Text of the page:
Brine a chicken? bah. I’m usually frantically cleaning the house so that people won’t know how we really live. I don’t have time for giving the chicken or turkey a spa treatment. For Christmas, we cook our turkey overnight from Christmas Eve to Christmas morning. Drench it in butter. Low and slow heat, and ignore it. If it’s a bit dry (and it rarely is) add gravy. Done.

    My first cookbooks were Edna Staebler’s and the Five Roses cookbook. I’m not a fancy cook. My mother grew up on a farm, and I learned from her and her sisters to cook good tasting, if not pretty food. I regularly cook the noodles in the meat sauce-(I call it sludge). 1 pot, less clean up. My husband tried to make it for my daughter when I was away at a conference. He called to ask where the recipe was. I don’t have one. Cheese sauce was learned at my aunt’s elbow. “Butter the size of an egg, a few shakes of flour, enough milk to get it to the consistency you like. Grate the cheese, add a shake of mustard powder…”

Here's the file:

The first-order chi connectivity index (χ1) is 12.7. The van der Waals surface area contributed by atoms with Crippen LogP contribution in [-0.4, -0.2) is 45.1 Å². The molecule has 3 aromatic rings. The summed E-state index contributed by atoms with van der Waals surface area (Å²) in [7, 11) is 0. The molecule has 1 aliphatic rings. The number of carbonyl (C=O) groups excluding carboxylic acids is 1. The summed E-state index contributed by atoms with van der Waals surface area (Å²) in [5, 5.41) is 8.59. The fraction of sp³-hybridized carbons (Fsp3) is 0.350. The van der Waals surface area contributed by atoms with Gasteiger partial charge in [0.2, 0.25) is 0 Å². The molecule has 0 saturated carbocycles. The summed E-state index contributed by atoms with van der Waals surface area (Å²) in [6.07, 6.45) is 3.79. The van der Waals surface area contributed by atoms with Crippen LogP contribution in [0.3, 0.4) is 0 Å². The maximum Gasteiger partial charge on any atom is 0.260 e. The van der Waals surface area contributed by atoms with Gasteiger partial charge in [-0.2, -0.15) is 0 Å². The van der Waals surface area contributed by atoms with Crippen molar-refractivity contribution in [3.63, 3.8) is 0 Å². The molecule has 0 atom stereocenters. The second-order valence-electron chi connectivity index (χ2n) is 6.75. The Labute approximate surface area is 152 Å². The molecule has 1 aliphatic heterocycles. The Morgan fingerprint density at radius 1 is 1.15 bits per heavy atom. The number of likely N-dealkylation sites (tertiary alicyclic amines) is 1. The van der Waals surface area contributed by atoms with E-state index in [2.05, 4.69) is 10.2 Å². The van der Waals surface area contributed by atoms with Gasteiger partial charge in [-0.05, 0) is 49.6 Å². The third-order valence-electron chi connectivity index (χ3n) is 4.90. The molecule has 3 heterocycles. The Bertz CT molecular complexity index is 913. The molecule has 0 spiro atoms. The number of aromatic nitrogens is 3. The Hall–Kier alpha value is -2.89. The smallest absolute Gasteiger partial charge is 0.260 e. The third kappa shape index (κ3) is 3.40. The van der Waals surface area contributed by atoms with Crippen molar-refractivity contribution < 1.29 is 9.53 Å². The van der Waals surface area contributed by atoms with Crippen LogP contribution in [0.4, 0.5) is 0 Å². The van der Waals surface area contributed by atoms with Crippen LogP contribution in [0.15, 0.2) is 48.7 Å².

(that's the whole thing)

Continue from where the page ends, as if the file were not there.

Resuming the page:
So I’ll never be on dinner party wars, and my lasagna might not be pretty, but it will taste good. I’d rather visit with my friends and family.

    • Charmian Christie
      Posted at 16:33h, 05 February Reply

      Love the concept of giving the poultry a “spa treatment”. That made me laugh.

      I specialize in ugly food that tastes good and have more than once threatened to serve a meal with a blind fold instead of napkins. Taste is first and foremost my priority. And I bet your lasagna tastes amazing! Turn down the lights and uncork the wine. No one will care…

  • TS of eatingclub vancouver
    Posted at 03:53h, 06 February Reply

    Teehee, LOVE this post!

    I agree: why make roasting chicken so complicated?! And yeah, we quite specialize in “ugly food”. ;D

  • Sally
    Posted at 04:43h, 06 February Reply

    I’ve never ever seen the point of peeling cultivated mushrooms. Why would you? A quick dab with some kitchen paper for any specs of dirt is all I do.
    Love the very graphic descriptions throughout this post and comments of chickens with their legs akimbo!

    • Charmian Christie
      Posted at 21:48h, 08 February Reply

      Really?! People actually peel mushrooms? I thought that was just an urban legend told by OCD cooks to make their own habits seem normal.

      If I had a prize for drawing the line, I’d award it to you.